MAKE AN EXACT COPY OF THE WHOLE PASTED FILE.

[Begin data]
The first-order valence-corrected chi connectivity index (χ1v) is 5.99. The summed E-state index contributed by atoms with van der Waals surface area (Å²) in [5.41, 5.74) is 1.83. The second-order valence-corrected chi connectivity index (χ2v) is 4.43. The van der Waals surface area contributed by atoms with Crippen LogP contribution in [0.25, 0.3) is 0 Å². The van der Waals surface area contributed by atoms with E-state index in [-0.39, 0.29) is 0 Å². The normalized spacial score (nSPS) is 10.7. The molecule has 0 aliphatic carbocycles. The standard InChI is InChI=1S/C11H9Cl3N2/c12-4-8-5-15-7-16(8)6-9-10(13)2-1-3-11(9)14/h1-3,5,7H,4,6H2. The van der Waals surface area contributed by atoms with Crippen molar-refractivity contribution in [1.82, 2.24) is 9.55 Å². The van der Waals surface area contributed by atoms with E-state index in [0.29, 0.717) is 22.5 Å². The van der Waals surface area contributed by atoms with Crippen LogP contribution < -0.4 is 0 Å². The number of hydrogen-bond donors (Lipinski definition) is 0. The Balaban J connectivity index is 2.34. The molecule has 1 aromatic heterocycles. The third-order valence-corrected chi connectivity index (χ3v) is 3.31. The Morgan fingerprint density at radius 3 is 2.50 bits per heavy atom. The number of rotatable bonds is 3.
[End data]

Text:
The first-order valence-corrected chi connectivity index (χ1v) is 5.99. The summed E-state index contributed by atoms with van der Waals surface area (Å²) in [5.41, 5.74) is 1.83. The second-order valence-corrected chi connectivity index (χ2v) is 4.43. The van der Waals surface area contributed by atoms with Crippen LogP contribution in [0.25, 0.3) is 0 Å². The van der Waals surface area contributed by atoms with E-state index in [-0.39, 0.29) is 0 Å². The normalized spacial score (nSPS) is 10.7. The molecule has 0 aliphatic carbocycles. The standard InChI is InChI=1S/C11H9Cl3N2/c12-4-8-5-15-7-16(8)6-9-10(13)2-1-3-11(9)14/h1-3,5,7H,4,6H2. The van der Waals surface area contributed by atoms with Crippen molar-refractivity contribution in [1.82, 2.24) is 9.55 Å². The van der Waals surface area contributed by atoms with E-state index in [0.29, 0.717) is 22.5 Å². The van der Waals surface area contributed by atoms with Crippen LogP contribution < -0.4 is 0 Å². The number of hydrogen-bond donors (Lipinski definition) is 0. The Balaban J connectivity index is 2.34. The molecule has 1 aromatic heterocycles. The third-order valence-corrected chi connectivity index (χ3v) is 3.31. The Morgan fingerprint density at radius 3 is 2.50 bits per heavy atom. The number of rotatable bonds is 3.